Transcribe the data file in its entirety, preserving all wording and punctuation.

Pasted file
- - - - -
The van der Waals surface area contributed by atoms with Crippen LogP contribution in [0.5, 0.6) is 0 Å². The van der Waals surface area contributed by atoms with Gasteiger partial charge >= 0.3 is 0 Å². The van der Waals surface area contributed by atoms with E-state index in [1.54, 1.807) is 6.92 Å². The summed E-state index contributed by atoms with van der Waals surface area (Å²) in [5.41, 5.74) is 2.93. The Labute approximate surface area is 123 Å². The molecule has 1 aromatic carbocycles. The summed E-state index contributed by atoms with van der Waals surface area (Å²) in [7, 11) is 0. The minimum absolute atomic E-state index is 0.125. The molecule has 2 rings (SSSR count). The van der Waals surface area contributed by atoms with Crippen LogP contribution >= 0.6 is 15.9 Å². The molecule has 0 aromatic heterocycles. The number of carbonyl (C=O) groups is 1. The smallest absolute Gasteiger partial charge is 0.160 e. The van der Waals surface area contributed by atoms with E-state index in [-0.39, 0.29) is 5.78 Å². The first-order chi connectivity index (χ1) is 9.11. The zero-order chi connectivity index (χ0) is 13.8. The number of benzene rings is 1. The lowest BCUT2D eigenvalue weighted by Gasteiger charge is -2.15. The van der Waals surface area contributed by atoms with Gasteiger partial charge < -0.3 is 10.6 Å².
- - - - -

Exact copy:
The van der Waals surface area contributed by atoms with Crippen LogP contribution in [0.5, 0.6) is 0 Å². The van der Waals surface area contributed by atoms with Gasteiger partial charge >= 0.3 is 0 Å². The van der Waals surface area contributed by atoms with E-state index in [1.54, 1.807) is 6.92 Å². The summed E-state index contributed by atoms with van der Waals surface area (Å²) in [5.41, 5.74) is 2.93. The Labute approximate surface area is 123 Å². The molecule has 1 aromatic carbocycles. The summed E-state index contributed by atoms with van der Waals surface area (Å²) in [7, 11) is 0. The minimum absolute atomic E-state index is 0.125. The molecule has 2 rings (SSSR count). The van der Waals surface area contributed by atoms with Crippen LogP contribution >= 0.6 is 15.9 Å². The molecule has 0 aromatic heterocycles. The number of carbonyl (C=O) groups is 1. The smallest absolute Gasteiger partial charge is 0.160 e. The van der Waals surface area contributed by atoms with E-state index in [-0.39, 0.29) is 5.78 Å². The first-order chi connectivity index (χ1) is 9.11. The zero-order chi connectivity index (χ0) is 13.8. The number of benzene rings is 1. The lowest BCUT2D eigenvalue weighted by Gasteiger charge is -2.15. The van der Waals surface area contributed by atoms with Gasteiger partial charge < -0.3 is 10.6 Å².